# Infinite Dimensional Linear Algebra Proof

Prove that $\mathbf{F}^{\infty}$ is infinite dimensional.

$\mathbf{F}^{\infty}$ is the vector space consisting of all sequences of elements of $\mathbf{F}$, and $\mathbf{F}$ denotes the real or complex numbers.

I was thinking of showing that no list spans $\mathbf{F}^{\infty}$, which would mean that it had no basis and therefore could not be finite dimensional.

I'm just not sure if this aproach works, and I'm also a little fuzzy on how to show this.

Another idea I had was to assume that $\mathbf{F}^{\infty}$was finite dimensional and show a contradiction, but again I am unsure of how to actually show this.

Any ideas or input would be much appreciated !

## Answers and Replies

StatusX
Homework Helper
The vectors (1,0,0,...), (0,1,0,...),... are all linearly independent. Does that help?

matt grime
Science Advisor
Homework Helper
*melinda* said:
I was thinking of showing that no list spans $\mathbf{F}^{\infty}$

You could show no *finite* list (or just set, unless list specifically means a finite set, but I've not come across that meaning before) is a spanning set.

which would mean that it had no basis

it definitely has basis, it is just not finite dimensional (in fact its dimension is the same as the cardinality of the real numbers).

I have nothing else to add other than follow the hint StatusX gave.

Thanks for all the help!

The book I'm working from does not discuss infinite dimensional vector spaces. It only gives a brief description of $\mathbf{F}^{\infty}$ and P(F), the set of all polynomials with coefficents in $\mathbf{F}$.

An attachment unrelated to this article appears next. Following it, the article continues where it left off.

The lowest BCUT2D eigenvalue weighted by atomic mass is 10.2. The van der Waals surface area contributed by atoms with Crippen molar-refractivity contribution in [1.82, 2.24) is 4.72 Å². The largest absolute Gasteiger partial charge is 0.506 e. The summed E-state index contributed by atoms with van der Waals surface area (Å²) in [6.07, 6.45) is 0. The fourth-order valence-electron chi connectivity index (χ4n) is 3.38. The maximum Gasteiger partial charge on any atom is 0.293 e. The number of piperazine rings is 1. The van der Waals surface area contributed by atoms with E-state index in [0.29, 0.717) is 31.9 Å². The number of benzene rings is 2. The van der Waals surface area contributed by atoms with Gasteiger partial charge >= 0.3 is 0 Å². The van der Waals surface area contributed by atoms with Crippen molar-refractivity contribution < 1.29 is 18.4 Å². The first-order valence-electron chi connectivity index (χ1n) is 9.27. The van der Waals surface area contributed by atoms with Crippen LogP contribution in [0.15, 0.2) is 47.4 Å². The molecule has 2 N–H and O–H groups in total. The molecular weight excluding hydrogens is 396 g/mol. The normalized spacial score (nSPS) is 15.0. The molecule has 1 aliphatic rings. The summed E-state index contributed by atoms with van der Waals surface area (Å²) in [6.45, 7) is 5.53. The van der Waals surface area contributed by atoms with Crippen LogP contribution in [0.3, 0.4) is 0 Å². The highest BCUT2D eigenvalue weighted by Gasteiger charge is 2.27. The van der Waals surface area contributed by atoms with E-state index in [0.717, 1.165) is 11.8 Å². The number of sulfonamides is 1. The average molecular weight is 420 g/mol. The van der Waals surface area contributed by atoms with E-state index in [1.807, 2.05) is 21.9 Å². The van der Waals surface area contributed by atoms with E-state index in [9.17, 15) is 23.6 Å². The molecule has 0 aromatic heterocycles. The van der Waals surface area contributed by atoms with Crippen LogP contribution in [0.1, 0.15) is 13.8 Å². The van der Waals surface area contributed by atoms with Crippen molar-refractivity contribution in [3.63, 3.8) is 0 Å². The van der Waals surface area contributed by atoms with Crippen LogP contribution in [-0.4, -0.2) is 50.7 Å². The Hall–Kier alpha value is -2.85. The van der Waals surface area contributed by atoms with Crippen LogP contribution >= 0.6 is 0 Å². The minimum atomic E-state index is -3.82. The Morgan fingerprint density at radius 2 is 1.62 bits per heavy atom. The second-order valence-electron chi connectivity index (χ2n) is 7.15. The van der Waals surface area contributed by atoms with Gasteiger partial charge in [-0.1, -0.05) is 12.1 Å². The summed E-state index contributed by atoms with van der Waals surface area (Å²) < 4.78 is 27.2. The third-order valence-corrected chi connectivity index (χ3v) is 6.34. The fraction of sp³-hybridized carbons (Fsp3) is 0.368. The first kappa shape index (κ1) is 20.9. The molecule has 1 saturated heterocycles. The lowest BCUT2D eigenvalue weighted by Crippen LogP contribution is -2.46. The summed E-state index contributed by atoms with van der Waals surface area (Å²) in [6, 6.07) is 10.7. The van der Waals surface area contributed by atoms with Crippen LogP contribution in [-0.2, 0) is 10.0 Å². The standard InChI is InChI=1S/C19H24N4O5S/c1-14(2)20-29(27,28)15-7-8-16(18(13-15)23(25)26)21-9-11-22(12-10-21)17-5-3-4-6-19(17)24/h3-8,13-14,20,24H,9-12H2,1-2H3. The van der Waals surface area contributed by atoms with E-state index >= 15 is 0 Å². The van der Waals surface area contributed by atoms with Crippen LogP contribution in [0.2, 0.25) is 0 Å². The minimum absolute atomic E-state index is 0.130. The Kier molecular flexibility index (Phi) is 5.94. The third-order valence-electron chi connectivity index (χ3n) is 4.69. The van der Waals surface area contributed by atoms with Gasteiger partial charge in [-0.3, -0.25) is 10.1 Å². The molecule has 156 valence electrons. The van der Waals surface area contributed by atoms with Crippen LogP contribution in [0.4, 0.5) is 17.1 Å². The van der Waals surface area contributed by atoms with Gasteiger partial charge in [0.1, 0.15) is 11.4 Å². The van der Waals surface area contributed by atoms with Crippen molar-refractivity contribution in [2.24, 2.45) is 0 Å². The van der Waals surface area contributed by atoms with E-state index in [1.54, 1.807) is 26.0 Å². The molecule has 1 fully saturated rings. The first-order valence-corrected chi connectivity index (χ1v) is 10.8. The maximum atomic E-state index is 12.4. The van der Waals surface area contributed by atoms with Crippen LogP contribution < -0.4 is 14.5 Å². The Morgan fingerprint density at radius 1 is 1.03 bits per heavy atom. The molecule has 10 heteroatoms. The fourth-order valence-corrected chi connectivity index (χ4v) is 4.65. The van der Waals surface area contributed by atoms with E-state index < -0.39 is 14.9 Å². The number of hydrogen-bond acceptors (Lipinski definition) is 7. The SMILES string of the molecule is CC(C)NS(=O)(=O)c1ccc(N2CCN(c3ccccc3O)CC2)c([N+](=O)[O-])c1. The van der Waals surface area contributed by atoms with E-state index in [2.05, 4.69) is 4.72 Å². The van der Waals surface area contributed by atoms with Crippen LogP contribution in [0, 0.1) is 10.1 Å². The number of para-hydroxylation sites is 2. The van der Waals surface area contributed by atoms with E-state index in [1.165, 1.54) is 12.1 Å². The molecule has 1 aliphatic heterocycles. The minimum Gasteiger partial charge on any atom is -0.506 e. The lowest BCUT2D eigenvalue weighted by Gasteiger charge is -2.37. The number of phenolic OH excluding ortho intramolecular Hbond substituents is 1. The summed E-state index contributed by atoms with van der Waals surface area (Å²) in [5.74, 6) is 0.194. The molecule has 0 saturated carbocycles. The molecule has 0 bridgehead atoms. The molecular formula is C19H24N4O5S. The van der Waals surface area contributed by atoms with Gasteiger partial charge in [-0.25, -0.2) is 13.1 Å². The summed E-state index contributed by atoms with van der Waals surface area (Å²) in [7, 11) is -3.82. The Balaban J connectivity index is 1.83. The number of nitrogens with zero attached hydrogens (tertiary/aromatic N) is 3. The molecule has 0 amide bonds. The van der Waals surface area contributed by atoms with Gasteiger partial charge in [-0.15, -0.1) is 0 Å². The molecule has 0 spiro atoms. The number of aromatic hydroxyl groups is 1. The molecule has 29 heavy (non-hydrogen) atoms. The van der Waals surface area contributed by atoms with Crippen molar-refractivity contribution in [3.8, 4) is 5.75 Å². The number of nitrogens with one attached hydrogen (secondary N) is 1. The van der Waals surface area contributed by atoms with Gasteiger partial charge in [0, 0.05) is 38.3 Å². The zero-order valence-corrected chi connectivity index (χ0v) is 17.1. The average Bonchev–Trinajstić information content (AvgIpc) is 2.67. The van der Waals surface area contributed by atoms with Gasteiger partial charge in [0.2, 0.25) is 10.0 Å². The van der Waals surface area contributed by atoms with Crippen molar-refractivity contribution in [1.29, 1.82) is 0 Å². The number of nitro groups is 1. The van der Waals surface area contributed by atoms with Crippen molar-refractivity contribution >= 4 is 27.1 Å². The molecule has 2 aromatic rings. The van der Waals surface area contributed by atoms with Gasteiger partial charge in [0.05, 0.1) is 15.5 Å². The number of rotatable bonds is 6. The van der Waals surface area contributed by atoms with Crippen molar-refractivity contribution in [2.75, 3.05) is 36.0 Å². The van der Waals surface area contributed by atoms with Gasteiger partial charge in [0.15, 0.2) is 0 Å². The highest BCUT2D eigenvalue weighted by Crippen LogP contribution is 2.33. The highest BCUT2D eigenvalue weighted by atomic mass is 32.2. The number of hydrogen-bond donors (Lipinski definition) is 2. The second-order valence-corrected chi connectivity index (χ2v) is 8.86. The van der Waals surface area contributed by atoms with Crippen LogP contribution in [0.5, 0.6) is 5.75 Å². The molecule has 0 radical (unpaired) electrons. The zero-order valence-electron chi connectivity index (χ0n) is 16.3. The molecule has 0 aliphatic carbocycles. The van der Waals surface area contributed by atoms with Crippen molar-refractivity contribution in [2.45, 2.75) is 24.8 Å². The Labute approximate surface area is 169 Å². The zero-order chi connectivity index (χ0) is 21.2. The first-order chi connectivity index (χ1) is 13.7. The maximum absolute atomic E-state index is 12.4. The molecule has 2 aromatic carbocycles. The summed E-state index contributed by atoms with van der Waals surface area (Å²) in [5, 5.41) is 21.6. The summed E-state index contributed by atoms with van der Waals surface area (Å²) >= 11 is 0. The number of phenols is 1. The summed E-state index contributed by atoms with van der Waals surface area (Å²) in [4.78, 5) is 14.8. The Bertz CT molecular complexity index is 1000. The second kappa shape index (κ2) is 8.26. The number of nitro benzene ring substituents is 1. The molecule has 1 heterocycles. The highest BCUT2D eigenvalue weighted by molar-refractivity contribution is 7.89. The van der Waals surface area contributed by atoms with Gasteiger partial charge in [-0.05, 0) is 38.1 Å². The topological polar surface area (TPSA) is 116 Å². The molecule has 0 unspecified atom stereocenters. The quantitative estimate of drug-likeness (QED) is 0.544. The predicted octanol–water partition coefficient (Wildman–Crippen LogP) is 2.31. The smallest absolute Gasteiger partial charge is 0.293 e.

In particular it says, "because no list spans P(F), this vector space is infinite dimensional".

Does this mean that in infinite dimensions all you need for basis is linear independence?

StatusX
Homework Helper
A basis is any linearly independent set of vectors that spans the space. There can be smaller lists that are linearly independent and larger lists that span the space, but the fact that a basis must have both properties forces it to have a unique cardinality that is characteristic of the space.

matt grime
Science Advisor
Homework Helper
A basis is a linearly independent spanning set. (Note there is no reference to cardinality at all.)

I have no idea why your book would choose the word list. Just think 'set'. No finite set of vectors can possibly span F[x] (which is what you ought to call the set of polynomials over F, not P(F) - I don't think I like this book, and I've not even seen it) or F^{oo}

Ironically, the book is called 'Linear Algebra Done Right' 2nd ed. by Sheldon Axler. I don't exactly love it, but it is what I'll be using this fall so I better get used to it.